The unbiased tube will burn right through. And cause damage to the amplifier and maybe you as well. That’s because the amplifier is still running currents higher than the valves were designed to take.
After adjusting the amplifier bias, your matching of the tubes needs to be as accurate as possible. For that, you need to test or rate the power tube using a digital matcher/tube tester. A digital matcher measures the range of plate current draw of both of the tubes. This way you can get the most accurate match for your amplifier.
Here are some of the digital matchers we recommend for your precise measurements-
In case, you can’t find one, how do you match tubes without tube tester?
If you can’t find a tube tester, you can still match power tubes. Simply use a preamp or power amplifier to measure the plate current draw of both the tubes!
If the plate current draw of both the power tubes is the same, then congrats! Your power tubes are matched!
Step 3: Match the Power Tubes
Now that you’re done with bias adjusting your amplifier and test the power tubes. The next step will be to match the power tubes. But first, you need to figure out which kind of configuration your amplifier requires.
There are two configurations of power tube matching-
- Balancing Act
- Static Conductance Matching
In this matching configuration, push-pull amplifiers are used. The power tubes help each other like a seesaw. If the characteristics of the power tube are similar, then the matching will be balanced. Otherwise, the amplifier circuit will act as an unbalanced seesaw.
However, there are some aspects of the balancing act that you might need to think twice about. There are some major drawbacks of balancing acts. The drawbacks and their effects are explained below-
Tube Variation: Variation of the current draw of each tube. The consequences of tube variation are-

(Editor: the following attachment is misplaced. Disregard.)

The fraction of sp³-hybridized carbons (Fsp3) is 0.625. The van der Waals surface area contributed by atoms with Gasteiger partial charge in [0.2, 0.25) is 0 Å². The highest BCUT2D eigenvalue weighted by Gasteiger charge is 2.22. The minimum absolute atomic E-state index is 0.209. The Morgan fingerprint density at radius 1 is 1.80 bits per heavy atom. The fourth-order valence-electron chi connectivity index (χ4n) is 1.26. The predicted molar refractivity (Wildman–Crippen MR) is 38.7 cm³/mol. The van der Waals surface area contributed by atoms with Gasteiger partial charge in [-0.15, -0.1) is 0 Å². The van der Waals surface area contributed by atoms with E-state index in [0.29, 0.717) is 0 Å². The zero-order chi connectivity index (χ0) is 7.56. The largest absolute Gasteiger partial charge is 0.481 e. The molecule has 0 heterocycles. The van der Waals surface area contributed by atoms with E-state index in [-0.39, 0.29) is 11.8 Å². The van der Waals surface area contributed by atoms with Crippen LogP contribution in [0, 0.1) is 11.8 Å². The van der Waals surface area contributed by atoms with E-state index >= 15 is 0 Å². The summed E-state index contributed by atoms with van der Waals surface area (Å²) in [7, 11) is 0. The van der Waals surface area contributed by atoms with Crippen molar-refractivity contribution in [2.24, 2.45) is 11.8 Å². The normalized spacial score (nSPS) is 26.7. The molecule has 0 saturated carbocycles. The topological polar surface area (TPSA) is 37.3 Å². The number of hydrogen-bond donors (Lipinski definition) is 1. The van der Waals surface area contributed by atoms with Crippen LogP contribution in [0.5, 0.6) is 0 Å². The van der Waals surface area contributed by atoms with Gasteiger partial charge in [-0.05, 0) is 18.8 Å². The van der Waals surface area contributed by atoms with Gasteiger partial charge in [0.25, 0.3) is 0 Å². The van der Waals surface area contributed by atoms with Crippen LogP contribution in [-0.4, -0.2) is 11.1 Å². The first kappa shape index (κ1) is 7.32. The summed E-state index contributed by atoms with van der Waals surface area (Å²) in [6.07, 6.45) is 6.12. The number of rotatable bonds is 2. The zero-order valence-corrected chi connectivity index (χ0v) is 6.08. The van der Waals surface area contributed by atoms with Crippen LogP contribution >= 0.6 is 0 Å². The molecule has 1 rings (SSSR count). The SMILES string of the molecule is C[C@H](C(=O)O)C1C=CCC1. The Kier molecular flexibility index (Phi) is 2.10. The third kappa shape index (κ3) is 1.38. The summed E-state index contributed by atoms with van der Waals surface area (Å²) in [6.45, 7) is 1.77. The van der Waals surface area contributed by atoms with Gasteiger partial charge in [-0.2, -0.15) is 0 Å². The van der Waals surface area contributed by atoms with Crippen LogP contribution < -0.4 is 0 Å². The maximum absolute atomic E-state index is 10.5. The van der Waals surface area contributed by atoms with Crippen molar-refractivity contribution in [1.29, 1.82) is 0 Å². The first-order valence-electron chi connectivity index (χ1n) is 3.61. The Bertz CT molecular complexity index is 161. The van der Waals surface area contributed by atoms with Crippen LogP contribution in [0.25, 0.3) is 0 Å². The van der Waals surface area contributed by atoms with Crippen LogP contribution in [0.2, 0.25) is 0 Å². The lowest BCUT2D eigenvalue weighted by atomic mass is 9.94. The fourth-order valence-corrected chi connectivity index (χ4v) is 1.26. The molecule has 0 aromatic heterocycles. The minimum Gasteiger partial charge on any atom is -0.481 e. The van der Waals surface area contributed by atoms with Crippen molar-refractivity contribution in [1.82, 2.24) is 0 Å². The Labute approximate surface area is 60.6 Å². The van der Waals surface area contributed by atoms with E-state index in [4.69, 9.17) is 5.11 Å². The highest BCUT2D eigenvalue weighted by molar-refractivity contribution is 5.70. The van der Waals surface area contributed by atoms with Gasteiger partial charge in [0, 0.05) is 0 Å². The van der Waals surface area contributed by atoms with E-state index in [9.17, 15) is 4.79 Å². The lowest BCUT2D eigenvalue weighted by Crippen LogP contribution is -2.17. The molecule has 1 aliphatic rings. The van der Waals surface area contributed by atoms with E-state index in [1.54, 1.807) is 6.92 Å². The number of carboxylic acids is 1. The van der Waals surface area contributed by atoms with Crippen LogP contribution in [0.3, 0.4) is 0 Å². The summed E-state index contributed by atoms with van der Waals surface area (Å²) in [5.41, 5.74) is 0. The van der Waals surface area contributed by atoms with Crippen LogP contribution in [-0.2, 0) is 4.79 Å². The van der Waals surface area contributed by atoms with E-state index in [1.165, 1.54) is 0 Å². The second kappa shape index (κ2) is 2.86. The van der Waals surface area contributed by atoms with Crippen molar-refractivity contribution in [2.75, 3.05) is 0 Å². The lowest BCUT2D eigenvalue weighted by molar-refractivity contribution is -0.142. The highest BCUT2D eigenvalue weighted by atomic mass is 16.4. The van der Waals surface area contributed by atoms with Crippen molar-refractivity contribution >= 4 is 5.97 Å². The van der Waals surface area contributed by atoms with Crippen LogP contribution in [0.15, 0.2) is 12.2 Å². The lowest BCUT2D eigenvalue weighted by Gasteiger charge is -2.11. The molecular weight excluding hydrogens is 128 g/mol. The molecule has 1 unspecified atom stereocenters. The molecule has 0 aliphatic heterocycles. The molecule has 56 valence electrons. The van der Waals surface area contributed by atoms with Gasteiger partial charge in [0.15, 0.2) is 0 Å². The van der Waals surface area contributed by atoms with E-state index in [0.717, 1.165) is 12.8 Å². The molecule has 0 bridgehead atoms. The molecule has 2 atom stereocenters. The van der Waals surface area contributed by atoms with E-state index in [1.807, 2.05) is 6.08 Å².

- Vary from tube to tube
- The difference between the maximum and minimum range is double.
Static Ip: The range of static amplifier current will be unstable. The consequences of the static Ip range changing are-
- The output of the amplifier will be imbalanced.
- Diminishes the effectiveness of low frequency
Dynamic Frequency: Change of frequency of the sound of the speaker. The consequences of dynamic frequency are-
- Conductance varies from tube to tube
- Asymmetric operations
- Decreases sound quality
- In extreme cases, shortens the life of power tubes
Regardless of its cons, the Balancing Act is used to match power tubes in all sorts of amplifiers. Such as headphone amplifiers, speaker amplifiers, and preamps.
Static Conductance Matching
This setup is known to give the most accurate outcomes of matching power tubes. Because in this configuration, the tubes are matched based on similar dynamic conductance (gm) and static current (Ip). This can be done using a tube tester. Or if you don’t have one, use a champ clone to measure the tubes, one by one. You can group the ones with a similar current.
Matching the power tubes using this configuration gives us-
- The optimal performance of our amplifier
- Minimized distortion (tube dampers can be used for extreme cases)
- Minimized loss of frequency range